In the former category, an advisor would need to contact a client for approval before payments can be processed. This might be done by simply asking a client to log on to the client portal, where the urgent matters will appear upon login. The landing page also contains information about software updates, as well as a button that allows the advisor to invite new clients to the system.

The Clients section lists clients by name, number, type and status. You can filter clients by active, pending, funding account pending, suspended or any combination of the above. You can also search by name.

The Professionals section allows users to add others within a firm as well as affiliated professionals, bookkeepers and others. They are listed in this section along with their certification and their date of joining. The next tab allows you to assign clients to a professional user.

The Advisor Profile section contains basic demographic data and a tab for branding (company name, title, personal bio, logo) that can be used in other parts of the application. The Products section lets users select modules and pay the subscription fee.

The Reports and Settings area lets you set global limits on a single payment or the total amount dispersed within a 30-day period, generate various global reports, and create and maintain organizational defaults for categories and budgets.

In addition, you can create a set of default folders for the Files and Folders section so you don't have to re-create them for every client account. There is a similar feature for budgeting categories so advisors can set up a default budget template and then apply it to multiple clients.

Another appealing feature is auto keyword customization. This allows advisors to customize the list of keywords that drive spending. The typical consumer app does not offer this. For example, if a user of a typical consumer app makes a purchase at McDonald's, it might automatically be categorized as a food purchase, and the user would not be able to change it.

With the Balance product, an advisor could choose to label the purchase as "fast food," "restaurant" or anything else. Subsequent McDonald's purchases would all be categorized automatically in a similar manner. Finally, the Activity section logs all user activity within the application.



For the most part, the Balance Financial site is intuitive, but if you're looking for help, forget it - help is virtually nonexistent. When you first sign up, there is a link to take a guided tour. If you initially pass on this opportunity and want to take the tour later, good luck at finding it. Balance Financial either has to make the site more intuitive, or it has to provide better documentation and training.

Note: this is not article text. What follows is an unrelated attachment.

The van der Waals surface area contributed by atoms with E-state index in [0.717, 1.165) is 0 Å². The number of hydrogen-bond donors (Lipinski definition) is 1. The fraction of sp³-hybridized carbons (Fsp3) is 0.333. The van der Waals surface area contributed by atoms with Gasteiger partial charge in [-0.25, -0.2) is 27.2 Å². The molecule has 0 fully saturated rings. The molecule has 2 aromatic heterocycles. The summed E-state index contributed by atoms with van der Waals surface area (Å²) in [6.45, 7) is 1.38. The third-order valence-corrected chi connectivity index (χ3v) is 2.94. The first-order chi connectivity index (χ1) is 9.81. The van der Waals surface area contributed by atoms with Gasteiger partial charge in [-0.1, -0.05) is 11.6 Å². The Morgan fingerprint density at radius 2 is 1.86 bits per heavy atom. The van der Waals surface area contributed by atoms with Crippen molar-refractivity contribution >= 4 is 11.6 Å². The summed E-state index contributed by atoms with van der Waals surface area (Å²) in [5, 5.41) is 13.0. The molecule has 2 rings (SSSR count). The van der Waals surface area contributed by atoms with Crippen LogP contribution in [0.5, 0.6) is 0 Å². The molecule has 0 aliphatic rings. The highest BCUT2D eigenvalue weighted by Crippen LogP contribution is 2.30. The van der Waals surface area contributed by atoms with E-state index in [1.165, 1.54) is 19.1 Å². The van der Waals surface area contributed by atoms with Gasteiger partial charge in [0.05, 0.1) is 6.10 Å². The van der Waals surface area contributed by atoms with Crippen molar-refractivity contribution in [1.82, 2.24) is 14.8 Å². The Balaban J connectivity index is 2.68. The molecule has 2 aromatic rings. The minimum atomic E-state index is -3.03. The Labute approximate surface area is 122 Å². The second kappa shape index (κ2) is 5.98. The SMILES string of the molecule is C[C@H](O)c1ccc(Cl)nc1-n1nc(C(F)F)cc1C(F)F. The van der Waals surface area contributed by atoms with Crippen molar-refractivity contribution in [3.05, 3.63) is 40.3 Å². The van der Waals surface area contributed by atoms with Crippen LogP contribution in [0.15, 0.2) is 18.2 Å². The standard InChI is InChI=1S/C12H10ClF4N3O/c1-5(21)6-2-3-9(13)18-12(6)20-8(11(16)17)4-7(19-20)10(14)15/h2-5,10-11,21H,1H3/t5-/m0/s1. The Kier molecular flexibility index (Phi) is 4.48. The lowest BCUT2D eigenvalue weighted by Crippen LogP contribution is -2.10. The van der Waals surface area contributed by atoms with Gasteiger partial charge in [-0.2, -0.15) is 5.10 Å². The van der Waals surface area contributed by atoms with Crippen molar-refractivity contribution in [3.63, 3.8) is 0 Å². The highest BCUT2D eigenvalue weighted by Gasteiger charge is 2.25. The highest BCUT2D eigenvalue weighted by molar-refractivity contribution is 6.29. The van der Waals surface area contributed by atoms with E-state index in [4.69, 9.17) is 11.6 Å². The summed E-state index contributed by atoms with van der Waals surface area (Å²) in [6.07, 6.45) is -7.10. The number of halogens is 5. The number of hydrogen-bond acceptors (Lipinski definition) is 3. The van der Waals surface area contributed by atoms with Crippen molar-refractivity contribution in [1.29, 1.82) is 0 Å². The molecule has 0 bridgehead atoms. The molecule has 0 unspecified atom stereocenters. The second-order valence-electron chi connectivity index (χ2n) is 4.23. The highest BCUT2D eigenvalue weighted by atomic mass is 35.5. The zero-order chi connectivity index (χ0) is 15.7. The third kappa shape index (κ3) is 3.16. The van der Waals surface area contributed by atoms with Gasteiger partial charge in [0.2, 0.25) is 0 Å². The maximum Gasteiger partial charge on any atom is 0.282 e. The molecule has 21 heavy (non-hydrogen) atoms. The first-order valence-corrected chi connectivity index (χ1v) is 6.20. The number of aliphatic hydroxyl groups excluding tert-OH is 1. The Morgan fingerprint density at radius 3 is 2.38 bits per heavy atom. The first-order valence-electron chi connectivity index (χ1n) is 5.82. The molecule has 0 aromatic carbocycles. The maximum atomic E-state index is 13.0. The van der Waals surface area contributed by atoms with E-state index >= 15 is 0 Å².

The Reports section is not as robust nor as graphically rich as or other similar consumer websites. Miller says he is awaiting feedback from users before he increases the number of views and graphs here, but a considerable upgrade seems to be in order.



Another drawback is that there is no filtering or sorting of the account activity log in the Profile section. It appears that you can view the entries only chronologically, with the most recent one listed first. As activity increases, this might become a time-consuming process.

I have some misgivings about the collection of servcies that are offered. The bill-paying portion of the app currently seems the most highly evolved, but I doubt that bill payment is the most appealing part of the app for most financial advisors. It seems to me that the private-labeled aggregation features would have the most appeal, and they still need some work, especially with regard to graphics.

My biggest single criticism of the program is the lack of integration partners. If Balance Financial had integration with popular CRM packages, financial planning packages and custodial back offices, its value would be much greater.

Fortunately, I expect all of these shortcomings can be addressed without much difficulty if there is sufficient advisor interest.

The base price is $19.95 a month for every professional license. There are, however, some additional fees. Professionals can offer account aggregation and spending reports to their clients for $3 a month per client. There's a fee of 99 cents for each bill uploaded to the system and 99 cents for each bill paid through the system. Other fees include $25 for overnight payments and $25 for insufficient funds.

Security features seem to be adequate. The application is hosted within an SAS 70 compliant data center. All data transmissions are 128-bit encrypted using a secure socket layer. All sensitive data, including account numbers, are encrypted.

Strong password protocols are strictly enforced. In addition, Balance Financial scans its infrastructure regularly for any potential vulnerabilities.

This private-branded account aggregation offering with the budgeting reports should appeal to advisors, but the jury is still out on whether Balance Financial can become a provider of choice.

If you're curious, the company is offering a free trial for advisors at



Joel Bruckenstein, a Financial Planning editor-at-large, is co-creator of the Technology Tools for Today newsletter and conference series. He is also president of Global Financial Advisors in Miramar, Fla. For more information, visit